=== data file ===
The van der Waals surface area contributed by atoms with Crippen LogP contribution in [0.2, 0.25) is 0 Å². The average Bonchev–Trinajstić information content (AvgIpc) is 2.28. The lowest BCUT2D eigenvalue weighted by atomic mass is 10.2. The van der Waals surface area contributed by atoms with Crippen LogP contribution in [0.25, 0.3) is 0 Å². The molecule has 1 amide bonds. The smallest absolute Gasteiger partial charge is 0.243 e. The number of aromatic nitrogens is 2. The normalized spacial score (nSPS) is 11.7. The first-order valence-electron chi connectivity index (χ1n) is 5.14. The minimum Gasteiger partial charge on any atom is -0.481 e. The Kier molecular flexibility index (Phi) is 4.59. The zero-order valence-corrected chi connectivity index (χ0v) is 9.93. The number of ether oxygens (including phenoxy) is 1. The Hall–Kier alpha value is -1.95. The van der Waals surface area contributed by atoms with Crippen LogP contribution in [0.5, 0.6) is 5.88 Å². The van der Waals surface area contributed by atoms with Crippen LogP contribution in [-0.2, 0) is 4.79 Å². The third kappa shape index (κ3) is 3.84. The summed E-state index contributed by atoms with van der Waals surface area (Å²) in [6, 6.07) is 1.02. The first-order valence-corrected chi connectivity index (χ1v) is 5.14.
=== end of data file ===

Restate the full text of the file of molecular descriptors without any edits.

The van der Waals surface area contributed by atoms with Crippen LogP contribution in [0.2, 0.25) is 0 Å². The average Bonchev–Trinajstić information content (AvgIpc) is 2.28. The lowest BCUT2D eigenvalue weighted by atomic mass is 10.2. The van der Waals surface area contributed by atoms with Crippen LogP contribution in [0.25, 0.3) is 0 Å². The molecule has 1 amide bonds. The smallest absolute Gasteiger partial charge is 0.243 e. The number of aromatic nitrogens is 2. The normalized spacial score (nSPS) is 11.7. The first-order valence-electron chi connectivity index (χ1n) is 5.14. The minimum Gasteiger partial charge on any atom is -0.481 e. The Kier molecular flexibility index (Phi) is 4.59. The zero-order valence-corrected chi connectivity index (χ0v) is 9.93. The number of ether oxygens (including phenoxy) is 1. The Hall–Kier alpha value is -1.95. The van der Waals surface area contributed by atoms with Crippen LogP contribution in [0.5, 0.6) is 5.88 Å². The van der Waals surface area contributed by atoms with Crippen LogP contribution in [-0.2, 0) is 4.79 Å². The third kappa shape index (κ3) is 3.84. The summed E-state index contributed by atoms with van der Waals surface area (Å²) in [6, 6.07) is 1.02. The first-order valence-corrected chi connectivity index (χ1v) is 5.14.